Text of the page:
Amazon released its Best of 2011 selections for music today which, undoubtedly, will ignite a fury of Internet commenters to opine and whine about why certain albums are so high and why certain singles don’t even appear on the list. From Amazon’s press release:
Each year the Amazon Music team digs deep into a handful of musical genres–editors listen to as much new music as possible and vote on the very best albums and songs. The goal of creating a thoughtful “best of the year” list is to help customers discover amazing new music and to make it easy for customers to explore new artists or bands. The Best of the Year Music Store is now live on Amazon.com and offers customers a large variety of music to browse, along with unique lists such as “50 Outstanding 2011 Albums You Might Have Missed.”
“Our customers enjoy discovering new music and we hope there’s something for everyone’s taste in our Best of the Year for 2011,” said Craig Pape, Director of Amazon Music Content Acquisition. “Our editors love to listen to new music and highlight the best of the best such as Adele’s rich sophomore effort ‘21.’ ‘Rolling In The Deep’ has become an anthem for 2011 and is the top song in our Customer Picks.”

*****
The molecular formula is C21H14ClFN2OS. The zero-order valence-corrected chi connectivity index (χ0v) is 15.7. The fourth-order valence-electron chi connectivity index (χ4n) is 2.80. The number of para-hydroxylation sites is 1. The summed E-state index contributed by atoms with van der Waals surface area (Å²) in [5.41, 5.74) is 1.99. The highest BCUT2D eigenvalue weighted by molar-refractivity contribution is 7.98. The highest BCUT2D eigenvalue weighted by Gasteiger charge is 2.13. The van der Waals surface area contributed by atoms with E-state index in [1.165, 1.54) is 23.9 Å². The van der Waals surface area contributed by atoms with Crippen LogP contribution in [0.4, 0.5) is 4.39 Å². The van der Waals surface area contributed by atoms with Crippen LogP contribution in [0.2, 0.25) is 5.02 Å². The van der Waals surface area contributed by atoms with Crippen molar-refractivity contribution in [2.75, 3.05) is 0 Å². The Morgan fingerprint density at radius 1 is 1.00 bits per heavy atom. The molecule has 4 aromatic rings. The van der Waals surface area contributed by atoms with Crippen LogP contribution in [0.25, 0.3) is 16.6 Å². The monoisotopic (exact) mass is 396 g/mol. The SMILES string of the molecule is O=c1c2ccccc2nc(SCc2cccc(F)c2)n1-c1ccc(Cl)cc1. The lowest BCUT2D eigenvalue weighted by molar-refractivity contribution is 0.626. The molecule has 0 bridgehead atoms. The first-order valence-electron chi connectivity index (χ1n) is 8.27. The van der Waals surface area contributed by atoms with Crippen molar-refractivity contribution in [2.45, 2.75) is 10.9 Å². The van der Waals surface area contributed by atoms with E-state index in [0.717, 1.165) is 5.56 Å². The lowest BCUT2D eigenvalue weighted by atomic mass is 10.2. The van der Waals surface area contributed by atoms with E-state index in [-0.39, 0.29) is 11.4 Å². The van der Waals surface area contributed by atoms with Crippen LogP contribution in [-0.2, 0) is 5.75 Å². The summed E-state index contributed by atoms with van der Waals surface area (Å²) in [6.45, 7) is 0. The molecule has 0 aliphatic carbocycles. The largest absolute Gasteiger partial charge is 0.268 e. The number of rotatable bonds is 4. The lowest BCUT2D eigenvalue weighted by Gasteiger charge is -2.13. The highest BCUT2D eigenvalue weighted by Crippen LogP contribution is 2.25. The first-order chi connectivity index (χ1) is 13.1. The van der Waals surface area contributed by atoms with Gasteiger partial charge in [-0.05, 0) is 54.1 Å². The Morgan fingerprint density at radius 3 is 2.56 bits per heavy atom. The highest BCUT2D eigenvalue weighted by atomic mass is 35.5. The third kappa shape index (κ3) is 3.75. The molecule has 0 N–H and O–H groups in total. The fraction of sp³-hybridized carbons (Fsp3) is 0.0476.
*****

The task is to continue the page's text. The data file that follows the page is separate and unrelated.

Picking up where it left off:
The anthem of 2011? Really? Having never heard of it, I consulted with an insider at the Internet (i.e., the search engine called Google) and have confirmed that ‘Rolling In The Deep’ is in fact that song that has been playing in every car, mall, commercial, bar, bathroom, coffee shop, radio, and occasional earworm all year. An anthem it is, then. At any rate, Amazon’s editors have compiled multiple Best Of lists to accomodate for multiple tastes, such as Best Pop, Best Country Music, and Outstanding 2011 Albums You Might Have Missed.
A noticeable genre missing from Amazon’s compilation of Best Of lists was a Best Rap/Hip-Hop category. In a year that saw album releases from top names like Drake, Jay-Z & Kanye West, Lil’ Wayne, Wale, Rihanna, Talib Kweli, Lupe Fiasco, The Beastie Boys, and Raekwon as well as more recent breakouts like Tyler, The Creator, Yelawolf, and Wiz Khalifa (to name a few), no link or mention is found on Amazon’s Best of 2011 music site. Granted, lots of genres were not given their own list on Amazon, and that’s a fair argument, but with so many of Rap/Hip-Hop performers presently active in the mainstream it’s peculiar that Amazon would give Classical music more attention than Rap/Hip-Hop.
What do you think of the lists Amazon compiled? Hate them? Agree with them? Comment below.